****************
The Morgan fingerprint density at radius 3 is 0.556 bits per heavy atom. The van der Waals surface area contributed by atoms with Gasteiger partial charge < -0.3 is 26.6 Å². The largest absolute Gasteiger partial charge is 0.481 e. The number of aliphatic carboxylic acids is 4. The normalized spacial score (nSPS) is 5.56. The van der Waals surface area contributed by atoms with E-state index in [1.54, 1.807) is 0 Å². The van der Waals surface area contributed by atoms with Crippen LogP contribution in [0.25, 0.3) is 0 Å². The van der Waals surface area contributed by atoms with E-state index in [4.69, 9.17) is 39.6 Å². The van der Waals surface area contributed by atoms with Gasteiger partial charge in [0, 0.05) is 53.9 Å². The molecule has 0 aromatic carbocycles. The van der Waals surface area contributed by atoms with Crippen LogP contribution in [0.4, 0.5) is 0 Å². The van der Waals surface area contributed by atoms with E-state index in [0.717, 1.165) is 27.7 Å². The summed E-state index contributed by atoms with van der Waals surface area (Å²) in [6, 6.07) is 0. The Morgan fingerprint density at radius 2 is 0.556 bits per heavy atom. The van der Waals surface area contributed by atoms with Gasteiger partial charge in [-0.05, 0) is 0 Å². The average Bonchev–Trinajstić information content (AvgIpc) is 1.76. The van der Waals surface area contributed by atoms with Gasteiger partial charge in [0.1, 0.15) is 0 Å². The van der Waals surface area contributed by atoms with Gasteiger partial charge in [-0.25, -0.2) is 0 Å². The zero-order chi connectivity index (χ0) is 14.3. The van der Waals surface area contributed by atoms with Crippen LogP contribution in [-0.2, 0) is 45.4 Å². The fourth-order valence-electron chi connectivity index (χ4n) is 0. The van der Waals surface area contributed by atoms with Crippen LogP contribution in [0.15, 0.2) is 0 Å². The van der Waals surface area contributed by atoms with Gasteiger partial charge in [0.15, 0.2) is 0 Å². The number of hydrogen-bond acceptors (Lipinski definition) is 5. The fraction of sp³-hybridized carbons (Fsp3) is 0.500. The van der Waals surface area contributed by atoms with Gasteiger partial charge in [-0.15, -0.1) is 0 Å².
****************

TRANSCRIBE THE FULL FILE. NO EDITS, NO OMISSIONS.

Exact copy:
The Morgan fingerprint density at radius 3 is 0.556 bits per heavy atom. The van der Waals surface area contributed by atoms with Gasteiger partial charge < -0.3 is 26.6 Å². The largest absolute Gasteiger partial charge is 0.481 e. The number of aliphatic carboxylic acids is 4. The normalized spacial score (nSPS) is 5.56. The van der Waals surface area contributed by atoms with E-state index in [1.54, 1.807) is 0 Å². The van der Waals surface area contributed by atoms with Crippen LogP contribution in [0.25, 0.3) is 0 Å². The van der Waals surface area contributed by atoms with E-state index in [4.69, 9.17) is 39.6 Å². The van der Waals surface area contributed by atoms with Gasteiger partial charge in [0, 0.05) is 53.9 Å². The molecule has 0 aromatic carbocycles. The van der Waals surface area contributed by atoms with Crippen LogP contribution in [0.4, 0.5) is 0 Å². The van der Waals surface area contributed by atoms with E-state index in [0.717, 1.165) is 27.7 Å². The summed E-state index contributed by atoms with van der Waals surface area (Å²) in [6, 6.07) is 0. The Morgan fingerprint density at radius 2 is 0.556 bits per heavy atom. The van der Waals surface area contributed by atoms with Gasteiger partial charge in [-0.05, 0) is 0 Å². The average Bonchev–Trinajstić information content (AvgIpc) is 1.76. The van der Waals surface area contributed by atoms with Gasteiger partial charge in [0.1, 0.15) is 0 Å². The van der Waals surface area contributed by atoms with Gasteiger partial charge in [-0.25, -0.2) is 0 Å². The zero-order chi connectivity index (χ0) is 14.3. The van der Waals surface area contributed by atoms with Crippen LogP contribution in [-0.2, 0) is 45.4 Å². The fourth-order valence-electron chi connectivity index (χ4n) is 0. The van der Waals surface area contributed by atoms with Crippen LogP contribution in [0.15, 0.2) is 0 Å². The van der Waals surface area contributed by atoms with Gasteiger partial charge in [0.15, 0.2) is 0 Å². The number of hydrogen-bond acceptors (Lipinski definition) is 5. The fraction of sp³-hybridized carbons (Fsp3) is 0.500. The van der Waals surface area contributed by atoms with Gasteiger partial charge in [-0.15, -0.1) is 0 Å².